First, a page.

The six-year wait: Al Arabiya’s Nadia Bilbassy on interviewing Obama

Washington correspondent describes what it took to secure first Arab TV interview with the U.S. president since 2009

Paul Crompton
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For the countless journalists covering Washington’s corridors of power, interviewing the U.S. president can seem like a dream come true.

But for many Arab television outlets, the opportunity to sit with Barack Obama has proved elusive.


The 44th U.S. president has not sat down for an interview with an Arab TV station since 2009, when Obama granted the first interview of his presidency to the Al Arabiya News Channel’s Washington bureau chief Hisham Melhem.

But after last week’s meeting with Gulf leaders at Camp David, Obama finally agreed to an interview with Al Arabiya’s Washington correspondent Nadia Bilbassy.

That followed several years of requests for a sit-down interview with the president, said Bilbassy, who has been with the channel since its inception in 2003.

“I used every trick in the book. Literally they just got tired of me... demanding the interview,” she said.

In the end, persistence – and simply showing her face enough – paid off in gaining favor with officials and the president’s assistants, Bilbassy added.

She eventually received a call from White House staffers telling her “the president wants to speak with you.”

Nadia Bilbassy with obama
Nadia Bilbassy with obama

When Bilbassy finally found herself face-to-face with Obama, flanked by secret service agents, she had some tricks up her sleeve in her attempt to carve more interview time from the president’s packed schedule.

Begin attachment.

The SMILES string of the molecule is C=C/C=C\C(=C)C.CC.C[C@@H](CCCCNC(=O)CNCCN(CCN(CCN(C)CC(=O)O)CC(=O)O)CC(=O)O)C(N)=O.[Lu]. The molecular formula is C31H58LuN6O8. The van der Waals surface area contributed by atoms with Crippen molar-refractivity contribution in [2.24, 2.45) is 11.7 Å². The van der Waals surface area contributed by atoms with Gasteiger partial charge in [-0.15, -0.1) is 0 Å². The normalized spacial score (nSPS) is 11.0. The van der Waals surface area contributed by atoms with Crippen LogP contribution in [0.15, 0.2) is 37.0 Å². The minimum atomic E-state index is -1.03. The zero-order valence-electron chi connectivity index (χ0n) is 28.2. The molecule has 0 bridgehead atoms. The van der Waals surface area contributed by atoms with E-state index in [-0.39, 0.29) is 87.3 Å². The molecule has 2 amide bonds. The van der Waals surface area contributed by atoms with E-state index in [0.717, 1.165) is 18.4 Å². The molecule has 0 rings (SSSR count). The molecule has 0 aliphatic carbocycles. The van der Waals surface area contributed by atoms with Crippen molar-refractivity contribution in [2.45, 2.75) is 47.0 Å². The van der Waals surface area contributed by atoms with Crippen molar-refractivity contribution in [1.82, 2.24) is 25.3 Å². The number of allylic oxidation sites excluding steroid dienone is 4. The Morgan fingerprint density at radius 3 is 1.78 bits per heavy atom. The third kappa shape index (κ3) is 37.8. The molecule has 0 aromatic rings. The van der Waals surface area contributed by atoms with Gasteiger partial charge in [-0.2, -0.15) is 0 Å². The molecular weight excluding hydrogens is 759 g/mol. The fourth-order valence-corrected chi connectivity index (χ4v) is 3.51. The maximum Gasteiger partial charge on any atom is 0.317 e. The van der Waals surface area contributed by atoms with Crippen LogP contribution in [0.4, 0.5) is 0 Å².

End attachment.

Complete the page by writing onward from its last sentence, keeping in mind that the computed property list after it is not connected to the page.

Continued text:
Bush lessons

Recalling lessons from her six interviews with former President George W. Bush, Bilbassy made an appeal to Obama’s benevolence.

Nadia Bilbassy with obama
Nadia Bilbassy with obama

“The White House limits your time of the length of the interview… so basically he gave me 15 minutes,” she said. But she told Obama: “I’m relying on your generosity, Mr. President.”

Obama replied: “OK, I’ll give you sixteen.’’ In the end, the interview lasted 28 minutes.

“The White House [staff were] about to murder me,” said Bilbassy, describing one of Obama’s aides just off camera, furiously gesturing for the interview to end. “My trick was to go straight to him and I said, 'look I still have to ask you about Syrians and the Palestinians'.”

After answering, with a handshake and a flashed, gleaming smile, the long-awaited moment was over.

Bilbassy described a crisis that erupted before the interview, when the Al Arabiya team’s makeup artist failed to show up, while the White House makeup artist – who charged $200 for her services – was busy prepping its most important occupant.

However, help was at hand.

“We had a person with us so she just opened her bag and she had a few light powders. My worries were it had to be good enough because the lighting is pretty strong. But it was fine in the end,” said Bilbassy. “What matters to me is [asking] as many questions as I can.”

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